For Vimbai Zimuto, controversy could as well pass for her second name. She loves it. She lives it. And, indeed it stalks her.
Like her shadow, controversy has been trailing her over the past year or so.
She is famed for her nude pictures, which she proudly calls “art”.
To many, she appears to be relatively new in the arts industry with her “nude art” being her entry signature and springboard to fame.
Wait! Vimbai Zimuto has been in the arts industry for nearly two decades with three years of her career having been spent working with the late music icon Oliver Mtukudzi — a cultured man for that matter!
It is unfortunate that after parting ways with the late superstar, her music failed to find its way to the large audience, as she would have wanted, but it earned her performances at big international stages.
It is, however, the Netherlands-based artiste’s nude photographs that turned her into an overnight sensation, with many shunning her for being “uncultured” while some lustfully celebrating her to the point of privately requesting her snaps — exposing her privates.
Away from the stage and her art, Zimuto is a mother of two — Keisha (16) and Katie (8).
She is a bona fide follower of the Holy Word and a believer in God.
On the other hand she is a self-confessed traditionalist and culturist.
The Herald on Saturday Lifestyle caught up with the songstress, who was in the country last week for the Shoko Festival, at Monolio Studios in Hatfield, Harare.
Donning an Adidas tracksuit and sneakers, dreadlocks loosely landing from her head, the songstress opened up, rubbishing most of the perceptions many people have and anticipate when meeting her, especially after her artistic displays.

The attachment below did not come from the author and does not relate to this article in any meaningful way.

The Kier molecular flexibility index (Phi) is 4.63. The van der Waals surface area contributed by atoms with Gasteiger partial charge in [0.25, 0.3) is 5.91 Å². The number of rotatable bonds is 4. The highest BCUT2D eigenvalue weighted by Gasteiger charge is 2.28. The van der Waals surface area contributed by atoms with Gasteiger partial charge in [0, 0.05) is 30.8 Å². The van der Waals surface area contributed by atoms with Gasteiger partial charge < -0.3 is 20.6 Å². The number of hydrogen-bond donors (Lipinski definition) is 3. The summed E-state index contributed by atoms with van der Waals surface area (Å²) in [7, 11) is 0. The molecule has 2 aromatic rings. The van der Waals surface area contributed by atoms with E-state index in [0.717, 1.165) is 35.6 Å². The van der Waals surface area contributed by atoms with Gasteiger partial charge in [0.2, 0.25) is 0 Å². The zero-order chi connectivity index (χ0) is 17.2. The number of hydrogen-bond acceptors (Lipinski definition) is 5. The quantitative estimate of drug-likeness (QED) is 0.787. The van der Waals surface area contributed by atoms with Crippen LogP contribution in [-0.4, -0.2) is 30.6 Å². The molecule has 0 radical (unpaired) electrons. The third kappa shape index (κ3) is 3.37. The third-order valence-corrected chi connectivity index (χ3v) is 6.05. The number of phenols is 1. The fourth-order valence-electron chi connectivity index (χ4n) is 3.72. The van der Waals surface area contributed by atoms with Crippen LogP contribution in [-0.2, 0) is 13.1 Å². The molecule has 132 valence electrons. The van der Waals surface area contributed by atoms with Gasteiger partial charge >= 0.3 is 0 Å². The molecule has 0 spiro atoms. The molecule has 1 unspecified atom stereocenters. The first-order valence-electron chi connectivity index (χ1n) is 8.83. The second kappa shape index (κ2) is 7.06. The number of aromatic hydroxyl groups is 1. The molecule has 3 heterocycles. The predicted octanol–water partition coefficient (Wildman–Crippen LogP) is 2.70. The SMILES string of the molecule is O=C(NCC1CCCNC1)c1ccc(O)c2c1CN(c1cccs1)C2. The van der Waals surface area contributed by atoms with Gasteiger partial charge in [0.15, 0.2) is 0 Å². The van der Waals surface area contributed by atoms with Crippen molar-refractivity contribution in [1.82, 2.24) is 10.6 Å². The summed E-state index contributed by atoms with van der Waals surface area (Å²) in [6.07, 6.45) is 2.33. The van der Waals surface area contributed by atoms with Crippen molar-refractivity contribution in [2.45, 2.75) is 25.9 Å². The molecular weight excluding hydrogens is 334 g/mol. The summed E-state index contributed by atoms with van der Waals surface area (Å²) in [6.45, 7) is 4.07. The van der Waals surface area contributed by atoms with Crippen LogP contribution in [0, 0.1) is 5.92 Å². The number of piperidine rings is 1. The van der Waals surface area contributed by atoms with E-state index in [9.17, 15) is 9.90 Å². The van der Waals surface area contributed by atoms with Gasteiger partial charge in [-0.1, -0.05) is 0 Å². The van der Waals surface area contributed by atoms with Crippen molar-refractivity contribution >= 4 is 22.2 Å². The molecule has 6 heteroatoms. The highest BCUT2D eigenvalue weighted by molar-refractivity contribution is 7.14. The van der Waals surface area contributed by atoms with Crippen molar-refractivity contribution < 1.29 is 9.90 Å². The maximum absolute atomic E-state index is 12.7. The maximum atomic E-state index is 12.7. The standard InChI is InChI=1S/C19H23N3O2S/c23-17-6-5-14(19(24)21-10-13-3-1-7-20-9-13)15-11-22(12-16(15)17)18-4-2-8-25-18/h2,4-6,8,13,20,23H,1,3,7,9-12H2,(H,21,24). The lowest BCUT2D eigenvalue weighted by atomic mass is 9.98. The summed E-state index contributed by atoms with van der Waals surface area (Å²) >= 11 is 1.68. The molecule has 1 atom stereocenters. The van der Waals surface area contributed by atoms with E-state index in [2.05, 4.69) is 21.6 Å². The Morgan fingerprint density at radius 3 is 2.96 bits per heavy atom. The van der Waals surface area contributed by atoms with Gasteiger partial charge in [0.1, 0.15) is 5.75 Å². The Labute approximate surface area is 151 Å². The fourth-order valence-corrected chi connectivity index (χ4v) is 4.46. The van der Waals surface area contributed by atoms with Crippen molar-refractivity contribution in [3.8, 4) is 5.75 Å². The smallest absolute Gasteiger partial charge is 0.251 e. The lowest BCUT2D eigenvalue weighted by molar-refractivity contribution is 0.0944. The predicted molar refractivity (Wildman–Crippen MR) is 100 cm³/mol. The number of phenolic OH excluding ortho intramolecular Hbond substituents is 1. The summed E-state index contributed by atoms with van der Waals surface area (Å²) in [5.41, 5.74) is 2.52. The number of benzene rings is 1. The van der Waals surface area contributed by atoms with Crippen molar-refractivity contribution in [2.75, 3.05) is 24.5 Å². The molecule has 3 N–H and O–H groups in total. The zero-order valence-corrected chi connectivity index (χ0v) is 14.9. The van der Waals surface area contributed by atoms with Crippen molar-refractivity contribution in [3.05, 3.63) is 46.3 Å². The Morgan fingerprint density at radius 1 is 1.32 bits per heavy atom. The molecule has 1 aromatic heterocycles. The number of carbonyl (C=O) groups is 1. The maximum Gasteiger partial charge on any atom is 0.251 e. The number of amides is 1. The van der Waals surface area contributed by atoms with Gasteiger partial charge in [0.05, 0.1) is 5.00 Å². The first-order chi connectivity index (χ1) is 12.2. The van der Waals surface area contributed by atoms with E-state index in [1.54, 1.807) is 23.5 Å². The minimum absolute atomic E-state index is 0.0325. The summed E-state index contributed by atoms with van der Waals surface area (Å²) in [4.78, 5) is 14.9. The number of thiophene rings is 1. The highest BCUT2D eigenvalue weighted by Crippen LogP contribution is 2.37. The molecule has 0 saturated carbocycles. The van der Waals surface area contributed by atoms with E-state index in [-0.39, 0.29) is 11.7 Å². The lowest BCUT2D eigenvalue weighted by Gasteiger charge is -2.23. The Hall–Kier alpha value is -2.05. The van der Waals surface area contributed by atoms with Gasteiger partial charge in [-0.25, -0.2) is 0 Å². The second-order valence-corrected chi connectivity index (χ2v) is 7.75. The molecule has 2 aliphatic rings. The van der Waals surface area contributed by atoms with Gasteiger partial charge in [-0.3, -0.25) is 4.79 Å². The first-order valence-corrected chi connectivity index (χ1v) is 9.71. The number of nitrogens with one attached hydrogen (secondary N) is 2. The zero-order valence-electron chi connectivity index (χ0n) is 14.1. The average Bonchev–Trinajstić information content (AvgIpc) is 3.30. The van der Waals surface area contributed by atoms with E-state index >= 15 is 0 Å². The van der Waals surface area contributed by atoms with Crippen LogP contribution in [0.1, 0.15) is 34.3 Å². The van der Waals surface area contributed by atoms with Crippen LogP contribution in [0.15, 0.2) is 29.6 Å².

“I try to live a normal life away from showbiz,” she said. “I have a family, children and people I love. I always want to protect them from people on Facebook, who sometimes pass inappropriate comments.
“I had my first daughter when I was 20 years old. I was not married and did not marry the father of my child. It was one of those stupid childhood mistakes,” she laughed.
Single parenthood taught her perseverance, from attending lectures at Zimbabwe College of Music, going for rehearsals, recording her music and even performing with her daughter strapped on her back.
Her vision has always been to achieve greatness in art, and not let anything stand in her way.
“I had my second child with my ex-husband. We were married for four years, but went our separate ways after realising our cultural differences, which cost our marriage.
“I am very cultural and conservative about how to raise my children. I married someone who was as strongly cultural and as conservative.”
She revealed that her ex-husband was Dutch.
Although her marriage failed, Zimuto never gave up on love.
Despite many “vultures” offering her large sums of money for sex, she has refused to be tempted into prostitution, choosing to stick to her boyfriend.
“I have been in a steady relationship for the past three years,” she said. “My man is very sensitive, so I will rather not disclose his identity because people may end up taunting him on social media.”
Not many men would appreciate their partners posting nudes online, art or not, but Zimuto’s mystery man is truly a rare breed.
“He is the one who pays for most of my photo-shoots. After the first set of pictures, the attention I got bugged him a bit, but he soon got over it.”